Speed Bumps on the Road

Published on: 
BioPharm International, BioPharm International-03-01-2017, Volume 30, Issue 3
Pages: 39

The author discusses the results from TraceLink and Actionable Research's Global Drug Supply, Safety and Traceability Report.

In December 2016, TraceLink and the market research firm Actionable Research released results of the first Global Drug Supply, Safety and Traceability Report (1). The study surveyed 331 professionals from pharmaceutical manufacturers, wholesalers, pharmacies, and hospital pharmacies, to better understand issues and compliance trends at the lot level to get a more realistic picture of gaps in readiness, and the challenges that face pharmaceutical companies, distributors, and dispensers of all sizes in realizing full product traceability. 

Half of the pharmaceutical companies that responded to the survey expect to comply with electronic data transfer requirements within six months of the November 2017 deadline, and 54% describe themselves as well-prepared for serialization. However, 19% of companies say they have not begun to address requirement, and only 24% say that their contract manufacturing organization (CMO) partners will be ready.  

Respondents from pharmaceutical companies said that they underestimated the complexity of implementation, the total cost of IT upgrades required, and the overall impact that implementation can have on business. Customers at the dispenser level complain that the documentation needed for compliance is often missing from products that they buy directly from manufacturers. In their dealings with drug distributors, dispensers fear that their electronic data, which are now accessible via distributor portals, may not be available if they change distributors.
The following highlights from the research emphasize the data integration challenges inherent in serialization:
Roughly 37% of pharmaceutical companies bought a solution specifically designed to help with lot-level compliance, while 33% modified an existing third-party business system, 28% have implemented a manual process, and 20% have developed customized solutions.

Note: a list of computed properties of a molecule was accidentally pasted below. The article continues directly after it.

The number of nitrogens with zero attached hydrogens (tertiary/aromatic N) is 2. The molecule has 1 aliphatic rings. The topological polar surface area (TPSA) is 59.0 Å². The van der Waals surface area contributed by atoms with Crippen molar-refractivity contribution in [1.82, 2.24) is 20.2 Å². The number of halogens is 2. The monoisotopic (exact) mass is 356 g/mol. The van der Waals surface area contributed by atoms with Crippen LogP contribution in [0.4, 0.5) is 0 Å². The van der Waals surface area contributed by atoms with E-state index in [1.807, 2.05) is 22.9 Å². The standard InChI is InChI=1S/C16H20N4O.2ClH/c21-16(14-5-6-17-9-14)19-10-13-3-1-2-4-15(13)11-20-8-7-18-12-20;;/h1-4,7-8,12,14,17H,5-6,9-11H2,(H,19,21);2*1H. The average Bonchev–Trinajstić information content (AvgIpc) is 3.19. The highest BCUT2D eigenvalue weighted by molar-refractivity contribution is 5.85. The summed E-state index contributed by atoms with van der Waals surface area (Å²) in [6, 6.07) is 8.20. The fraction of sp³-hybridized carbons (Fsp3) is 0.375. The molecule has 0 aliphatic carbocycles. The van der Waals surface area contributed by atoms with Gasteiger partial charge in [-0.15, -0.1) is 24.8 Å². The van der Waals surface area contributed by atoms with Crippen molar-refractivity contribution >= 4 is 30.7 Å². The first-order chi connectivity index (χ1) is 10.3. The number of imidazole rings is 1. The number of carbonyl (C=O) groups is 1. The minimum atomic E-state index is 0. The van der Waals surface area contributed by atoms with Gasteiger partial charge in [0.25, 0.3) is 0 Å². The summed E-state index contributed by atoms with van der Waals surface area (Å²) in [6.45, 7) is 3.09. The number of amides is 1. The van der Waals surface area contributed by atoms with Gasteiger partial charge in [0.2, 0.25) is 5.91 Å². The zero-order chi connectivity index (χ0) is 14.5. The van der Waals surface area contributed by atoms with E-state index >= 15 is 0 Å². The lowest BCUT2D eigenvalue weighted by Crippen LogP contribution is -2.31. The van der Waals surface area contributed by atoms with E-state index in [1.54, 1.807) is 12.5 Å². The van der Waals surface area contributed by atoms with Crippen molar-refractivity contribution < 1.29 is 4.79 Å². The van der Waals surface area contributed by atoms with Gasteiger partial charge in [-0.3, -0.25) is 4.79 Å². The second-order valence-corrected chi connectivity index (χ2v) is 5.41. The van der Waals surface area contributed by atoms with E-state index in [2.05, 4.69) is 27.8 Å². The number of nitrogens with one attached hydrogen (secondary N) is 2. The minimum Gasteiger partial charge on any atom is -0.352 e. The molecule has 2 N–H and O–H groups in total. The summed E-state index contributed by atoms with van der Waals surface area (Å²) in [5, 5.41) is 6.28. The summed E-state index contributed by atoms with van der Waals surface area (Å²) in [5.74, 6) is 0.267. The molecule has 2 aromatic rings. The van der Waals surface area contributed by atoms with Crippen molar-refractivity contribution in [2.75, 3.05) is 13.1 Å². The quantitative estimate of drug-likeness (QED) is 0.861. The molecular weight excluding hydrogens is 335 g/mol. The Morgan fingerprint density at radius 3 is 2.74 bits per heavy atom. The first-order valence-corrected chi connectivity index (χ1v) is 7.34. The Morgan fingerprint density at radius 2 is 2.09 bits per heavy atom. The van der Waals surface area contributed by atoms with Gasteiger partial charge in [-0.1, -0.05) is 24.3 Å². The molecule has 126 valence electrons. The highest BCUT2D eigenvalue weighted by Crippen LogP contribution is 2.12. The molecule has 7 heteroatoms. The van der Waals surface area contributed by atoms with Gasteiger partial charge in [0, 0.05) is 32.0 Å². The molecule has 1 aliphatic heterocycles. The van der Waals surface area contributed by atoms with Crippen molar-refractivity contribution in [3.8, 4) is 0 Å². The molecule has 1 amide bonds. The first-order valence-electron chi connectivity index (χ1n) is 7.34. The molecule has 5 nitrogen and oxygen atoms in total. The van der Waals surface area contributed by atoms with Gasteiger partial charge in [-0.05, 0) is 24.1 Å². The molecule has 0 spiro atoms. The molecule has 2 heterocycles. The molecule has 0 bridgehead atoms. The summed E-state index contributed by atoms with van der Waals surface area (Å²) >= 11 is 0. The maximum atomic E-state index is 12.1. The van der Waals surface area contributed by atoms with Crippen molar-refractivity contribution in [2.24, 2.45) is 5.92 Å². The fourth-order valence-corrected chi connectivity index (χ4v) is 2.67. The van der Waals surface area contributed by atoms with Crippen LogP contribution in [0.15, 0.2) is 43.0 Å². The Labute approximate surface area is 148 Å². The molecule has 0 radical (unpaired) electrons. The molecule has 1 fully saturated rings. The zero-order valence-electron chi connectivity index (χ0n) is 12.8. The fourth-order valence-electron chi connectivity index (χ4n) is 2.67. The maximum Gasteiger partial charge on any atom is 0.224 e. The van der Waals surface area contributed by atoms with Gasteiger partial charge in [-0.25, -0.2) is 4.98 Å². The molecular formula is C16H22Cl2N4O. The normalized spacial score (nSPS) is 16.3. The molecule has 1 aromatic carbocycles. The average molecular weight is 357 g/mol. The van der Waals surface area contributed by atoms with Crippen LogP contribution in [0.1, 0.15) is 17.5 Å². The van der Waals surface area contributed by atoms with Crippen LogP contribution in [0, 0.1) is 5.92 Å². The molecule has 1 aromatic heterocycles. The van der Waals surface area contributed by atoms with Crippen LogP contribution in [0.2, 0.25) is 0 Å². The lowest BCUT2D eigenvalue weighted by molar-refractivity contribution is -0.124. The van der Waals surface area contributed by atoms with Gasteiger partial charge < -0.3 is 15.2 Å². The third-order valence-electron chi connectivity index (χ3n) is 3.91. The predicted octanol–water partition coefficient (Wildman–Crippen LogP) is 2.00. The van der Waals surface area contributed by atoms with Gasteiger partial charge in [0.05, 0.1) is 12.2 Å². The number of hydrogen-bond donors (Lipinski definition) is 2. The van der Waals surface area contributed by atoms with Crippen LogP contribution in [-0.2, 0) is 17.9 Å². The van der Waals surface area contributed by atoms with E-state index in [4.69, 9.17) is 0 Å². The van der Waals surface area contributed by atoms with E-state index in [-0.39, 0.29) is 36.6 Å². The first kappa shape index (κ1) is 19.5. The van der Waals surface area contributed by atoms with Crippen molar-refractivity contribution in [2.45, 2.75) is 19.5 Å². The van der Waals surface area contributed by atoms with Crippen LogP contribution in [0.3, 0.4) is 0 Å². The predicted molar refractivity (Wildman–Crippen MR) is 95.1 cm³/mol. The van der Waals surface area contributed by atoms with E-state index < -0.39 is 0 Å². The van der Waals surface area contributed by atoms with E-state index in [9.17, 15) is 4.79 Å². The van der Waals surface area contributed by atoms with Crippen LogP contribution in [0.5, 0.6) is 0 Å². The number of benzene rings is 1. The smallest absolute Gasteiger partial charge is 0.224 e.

• Twelve percent of T3s (data required for serialization, which include transaction statements and history as well as product information, e.g., lot number) are being handled via a portal, 30% on paper, and 58% electronically. Seventy-one percent say that customers cannot handle electronic transaction types, but 21% say that they are not prepared to handle them. 

  • In cases where pharmaceutical manufacturers sell directly to dispensers, 27% of respondents from retail pharmacies and 5% of respondents from hospitals say that they do not receive any compliance documentation when they purchase directly from the manufacturer.

  • Eighty-three percent of pharma company respondents say they understand the Drug Supply Chain Security Act requirements, 70% say they can handle the scale and volume of data, and 67% say that responsibilities for serialization have been made clear within their companies. 

  • Where companies say they are not fully meeting requirements, 50% describe needing more dedicated resources, while 40% are concerned about customer connectivity.

  • Fifty-four percent of pharmaceutical companies found that they had to modify systems to accommodate a customer request, but 16% reported being unable to make those changes.

  • Twenty-six percent of pharmaceutical companies experienced an increase in bad or incorrect data exceptions as a result of the requirements. 

Clearly, serialization challenges remain, but at least more companies “know that they don’t know,” and are networking and learning from their peers from pilot tests and implementations to figure out what to do next. 



1. Systech, 2016 Global Drug Supply, Safety, and Traceability Report, tracelink.com, December 2016.

Article Details

BioPharm International
Vol. 30, No. 3
March 2017
Pages: 39


When referring to this article, please cite it as A. Shanley, "Speed Bumps on the Road" sidebar to "Serialization Hits the Home Stretch," BioPharm International 30 (3) p. 39, 2017.